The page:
*Expert opinions and analysis hit had at his disastrous tenure
*Can Buhari sustain him at the risk of his re-election?
Assessment of the tenure of the Central Bank of Nigeria (CBN) Governor, Godwin Emefiele, will show that he has delivered a very shameful record. The only option for him is to resign or President Muhammadu Buhari demands for his resignation or he is allowed to account for his ‘sins.’
With Africa’s largest economy in recession for the first time in 25 years, the growing anger in the economy today should have been directed at Emefiele, whose insistence on keeping the Naira artificially high is believed to have worsened Nigeria’s oil-price induced slump.
Three years into his tenure, the flak is flying around the 55-year-old career banker once admiringly described by colleagues as a discreet man who gives little away.
A careful understanding of the economics mathematics will show that the current widespread discontent with the government’s Naira policy among senior figures from the worlds of business and investment is seemingly cooked. The CBN Governor is the major culprit.
Emefiele imposed currency restrictions in 2015, defying bankers’ advice to float the Naira and raise interest rates as some other oil exporters had done. Investors fled as the once promising emerging market was ejected from key bond indexes.
Economists, pundits, punters and investors say they have given up seeking any clues from Emefiele, who once read out a 32-page statement on interest rates without referring to the issue uppermost on his audience’s mind – the frozen Naira.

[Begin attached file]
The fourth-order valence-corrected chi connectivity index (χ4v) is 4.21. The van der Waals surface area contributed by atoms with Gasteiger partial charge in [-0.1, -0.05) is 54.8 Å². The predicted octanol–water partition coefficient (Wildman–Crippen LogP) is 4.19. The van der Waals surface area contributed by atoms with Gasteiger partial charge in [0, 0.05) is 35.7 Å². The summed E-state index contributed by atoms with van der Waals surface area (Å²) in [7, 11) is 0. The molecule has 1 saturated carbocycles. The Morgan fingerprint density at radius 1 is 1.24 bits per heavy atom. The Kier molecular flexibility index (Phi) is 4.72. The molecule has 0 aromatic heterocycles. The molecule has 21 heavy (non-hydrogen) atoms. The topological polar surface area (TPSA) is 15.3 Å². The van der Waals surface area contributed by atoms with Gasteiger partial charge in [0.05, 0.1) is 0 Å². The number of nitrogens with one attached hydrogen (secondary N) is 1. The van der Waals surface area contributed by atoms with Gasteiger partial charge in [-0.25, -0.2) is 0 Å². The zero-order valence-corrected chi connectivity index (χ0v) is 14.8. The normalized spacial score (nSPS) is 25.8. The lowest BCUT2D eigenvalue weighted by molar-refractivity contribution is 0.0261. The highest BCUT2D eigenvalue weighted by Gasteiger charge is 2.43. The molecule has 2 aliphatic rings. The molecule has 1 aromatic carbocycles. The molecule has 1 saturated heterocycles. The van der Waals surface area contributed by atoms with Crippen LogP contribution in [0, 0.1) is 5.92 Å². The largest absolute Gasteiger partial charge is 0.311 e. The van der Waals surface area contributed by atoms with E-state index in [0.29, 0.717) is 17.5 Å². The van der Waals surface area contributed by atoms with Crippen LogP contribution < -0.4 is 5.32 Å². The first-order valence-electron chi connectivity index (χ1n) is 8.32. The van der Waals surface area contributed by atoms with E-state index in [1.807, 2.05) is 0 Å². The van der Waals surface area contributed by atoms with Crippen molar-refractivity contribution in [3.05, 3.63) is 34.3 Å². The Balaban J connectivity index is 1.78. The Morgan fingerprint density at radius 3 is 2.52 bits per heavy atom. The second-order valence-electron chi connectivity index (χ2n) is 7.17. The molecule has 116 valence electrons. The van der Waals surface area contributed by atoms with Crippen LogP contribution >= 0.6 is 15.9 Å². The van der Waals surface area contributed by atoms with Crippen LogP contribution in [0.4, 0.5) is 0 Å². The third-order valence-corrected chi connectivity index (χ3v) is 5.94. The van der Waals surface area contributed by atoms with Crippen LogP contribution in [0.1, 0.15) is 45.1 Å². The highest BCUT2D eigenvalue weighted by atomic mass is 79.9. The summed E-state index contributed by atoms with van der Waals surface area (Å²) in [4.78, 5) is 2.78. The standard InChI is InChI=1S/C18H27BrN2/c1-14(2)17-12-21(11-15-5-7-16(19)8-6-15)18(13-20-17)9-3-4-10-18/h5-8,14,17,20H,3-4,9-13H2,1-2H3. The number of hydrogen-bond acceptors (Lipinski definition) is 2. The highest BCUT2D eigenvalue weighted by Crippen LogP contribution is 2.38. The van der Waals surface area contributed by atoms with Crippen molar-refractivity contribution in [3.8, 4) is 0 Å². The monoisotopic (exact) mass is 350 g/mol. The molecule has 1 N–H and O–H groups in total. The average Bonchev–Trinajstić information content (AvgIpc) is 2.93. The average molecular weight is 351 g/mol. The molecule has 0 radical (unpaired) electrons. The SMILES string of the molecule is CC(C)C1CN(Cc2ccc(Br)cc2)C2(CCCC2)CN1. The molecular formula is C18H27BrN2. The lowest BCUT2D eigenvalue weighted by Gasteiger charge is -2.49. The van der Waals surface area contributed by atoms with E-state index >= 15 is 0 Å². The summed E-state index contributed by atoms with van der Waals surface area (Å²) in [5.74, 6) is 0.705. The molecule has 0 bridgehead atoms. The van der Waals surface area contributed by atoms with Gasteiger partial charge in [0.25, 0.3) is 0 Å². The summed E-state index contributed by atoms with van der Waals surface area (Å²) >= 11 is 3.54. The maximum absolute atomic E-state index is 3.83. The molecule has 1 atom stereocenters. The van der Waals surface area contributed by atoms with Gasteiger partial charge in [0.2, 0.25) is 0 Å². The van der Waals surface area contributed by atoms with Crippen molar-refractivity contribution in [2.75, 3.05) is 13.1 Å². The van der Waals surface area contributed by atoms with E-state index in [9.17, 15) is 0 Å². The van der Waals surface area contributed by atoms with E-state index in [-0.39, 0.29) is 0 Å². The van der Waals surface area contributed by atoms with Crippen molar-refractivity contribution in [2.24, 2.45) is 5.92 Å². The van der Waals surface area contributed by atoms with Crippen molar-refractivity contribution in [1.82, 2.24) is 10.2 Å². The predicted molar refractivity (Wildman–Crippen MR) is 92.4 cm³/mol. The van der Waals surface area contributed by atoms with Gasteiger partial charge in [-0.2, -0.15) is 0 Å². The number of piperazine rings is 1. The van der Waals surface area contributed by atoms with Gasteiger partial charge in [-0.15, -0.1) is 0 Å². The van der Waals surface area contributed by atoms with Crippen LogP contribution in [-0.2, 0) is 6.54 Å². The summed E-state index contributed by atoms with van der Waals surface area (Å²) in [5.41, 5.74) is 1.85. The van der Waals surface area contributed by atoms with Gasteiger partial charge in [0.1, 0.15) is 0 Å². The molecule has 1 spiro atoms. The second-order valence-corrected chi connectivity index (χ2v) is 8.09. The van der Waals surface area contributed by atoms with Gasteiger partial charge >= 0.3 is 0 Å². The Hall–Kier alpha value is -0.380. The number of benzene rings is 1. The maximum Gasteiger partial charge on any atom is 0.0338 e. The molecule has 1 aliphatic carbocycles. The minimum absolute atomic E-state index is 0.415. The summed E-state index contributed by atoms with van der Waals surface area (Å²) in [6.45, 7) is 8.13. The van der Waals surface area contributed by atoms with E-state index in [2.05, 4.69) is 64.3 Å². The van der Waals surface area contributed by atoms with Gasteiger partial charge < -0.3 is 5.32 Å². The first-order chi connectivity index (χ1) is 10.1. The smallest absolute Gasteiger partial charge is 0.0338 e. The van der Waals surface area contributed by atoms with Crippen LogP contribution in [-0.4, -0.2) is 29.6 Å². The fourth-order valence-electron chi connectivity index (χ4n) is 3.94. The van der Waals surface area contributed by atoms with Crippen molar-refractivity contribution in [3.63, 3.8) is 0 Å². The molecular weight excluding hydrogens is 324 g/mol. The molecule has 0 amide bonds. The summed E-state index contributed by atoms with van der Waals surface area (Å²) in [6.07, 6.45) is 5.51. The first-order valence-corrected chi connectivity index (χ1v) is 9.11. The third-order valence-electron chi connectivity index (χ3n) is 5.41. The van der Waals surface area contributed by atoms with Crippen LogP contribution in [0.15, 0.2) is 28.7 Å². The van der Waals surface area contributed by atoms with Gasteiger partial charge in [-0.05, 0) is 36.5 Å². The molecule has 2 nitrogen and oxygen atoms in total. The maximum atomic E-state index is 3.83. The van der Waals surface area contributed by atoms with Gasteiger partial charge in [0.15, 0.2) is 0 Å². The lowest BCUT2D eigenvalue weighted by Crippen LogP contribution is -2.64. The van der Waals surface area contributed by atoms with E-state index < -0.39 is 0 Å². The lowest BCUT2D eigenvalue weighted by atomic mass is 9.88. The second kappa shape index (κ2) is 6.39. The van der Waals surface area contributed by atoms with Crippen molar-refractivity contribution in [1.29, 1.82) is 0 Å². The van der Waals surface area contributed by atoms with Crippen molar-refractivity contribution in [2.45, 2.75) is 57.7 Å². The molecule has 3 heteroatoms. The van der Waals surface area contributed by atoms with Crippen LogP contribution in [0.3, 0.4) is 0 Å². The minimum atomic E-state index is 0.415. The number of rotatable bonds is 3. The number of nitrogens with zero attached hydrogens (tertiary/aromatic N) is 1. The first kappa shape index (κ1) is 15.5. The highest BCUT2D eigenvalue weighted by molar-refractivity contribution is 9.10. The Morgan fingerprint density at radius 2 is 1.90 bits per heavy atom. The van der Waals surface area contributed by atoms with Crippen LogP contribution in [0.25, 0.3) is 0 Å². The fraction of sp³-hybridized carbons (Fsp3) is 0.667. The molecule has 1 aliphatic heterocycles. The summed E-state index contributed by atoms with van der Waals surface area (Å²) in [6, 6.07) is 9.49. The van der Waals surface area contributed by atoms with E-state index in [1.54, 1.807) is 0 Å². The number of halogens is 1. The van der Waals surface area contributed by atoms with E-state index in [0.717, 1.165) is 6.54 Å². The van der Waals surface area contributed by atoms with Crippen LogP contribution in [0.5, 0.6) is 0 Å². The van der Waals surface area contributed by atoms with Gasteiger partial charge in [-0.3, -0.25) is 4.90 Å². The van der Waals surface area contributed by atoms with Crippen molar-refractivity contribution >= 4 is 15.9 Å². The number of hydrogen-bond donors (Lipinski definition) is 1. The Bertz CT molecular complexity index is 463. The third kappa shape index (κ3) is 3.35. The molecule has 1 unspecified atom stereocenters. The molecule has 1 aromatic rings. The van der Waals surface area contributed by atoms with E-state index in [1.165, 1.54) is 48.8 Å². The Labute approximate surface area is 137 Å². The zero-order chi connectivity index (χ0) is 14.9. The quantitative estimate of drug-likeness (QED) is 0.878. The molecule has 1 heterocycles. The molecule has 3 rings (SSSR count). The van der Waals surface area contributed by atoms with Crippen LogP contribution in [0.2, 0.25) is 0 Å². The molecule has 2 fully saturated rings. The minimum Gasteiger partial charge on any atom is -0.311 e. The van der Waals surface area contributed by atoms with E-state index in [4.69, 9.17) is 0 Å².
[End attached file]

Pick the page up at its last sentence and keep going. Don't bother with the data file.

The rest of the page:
They are scathing about Emefiele, citing policies that have choked off the flow of dollars to official channels, fueled a Naira black market and ravaged the domestic industry beyond the understanding of simple economics.
“Emefiele is responsible for the currency mismanagement. If someone achieves to beat down a currency like that, then a foreign investor like me can’t support that,” Lutz Roehmeyer, director at Landesbank Berlin Investment, told Reuters recently.
“Absolutely no one trusts or believes that this central bank is still able to fix this,” he said, describing the forex policy sarcastically as a “masterstroke” that destroyed the economy.
Buhari’s desire for strong Naira: President Muhammadu Buhari’s desire for a strong currency is not hidden. He mentioned this desire in two different national broadcasts.
The 74-year-old former military ruler reminisced publicly about the 1980s when the Naira traded at 1.3 per dollar, apparently viewing currency strength as a matter of national pride.
In a recent news interview, Kingsley Moghalu, a former central bank deputy governor, says that does not absolve Emefiele of blame.
“Of course, there are many concerns that the bank is not being run in an independent manner in terms of policy … But we all know that one of the burdens central bankers always have to carry is to do the right thing even if it is not popular,” said Moghalu, who teaches now at Tufts University in America.
“So I don’t care what excuse you give, what explanation you give – the result is what we are looking at.”
Five exchange rates for the Dollar: Emefiele recently eased his grip on Naira rates by offering dollars to different users and there are now at least five exchange rates. Moghalu called the multiple rates “a perfect recipe for corruption.”
The central bank says a “managed float” is needed to offset low oil prices. The bank did not respond to requests for comment for this article just as Emefiele declined two interview requests.
Ordinary Nigerians are suffering widespread shortages of consumer goods, while factory closures, due to lack of raw materials and machinery have caused job losses.
Nigeria’s economy is heavily import-dependent. By not making dollars available on a transparent basis, the central bank drives importers to the black market. As a result, inflation has rocketed but there are also shortages of imported goods.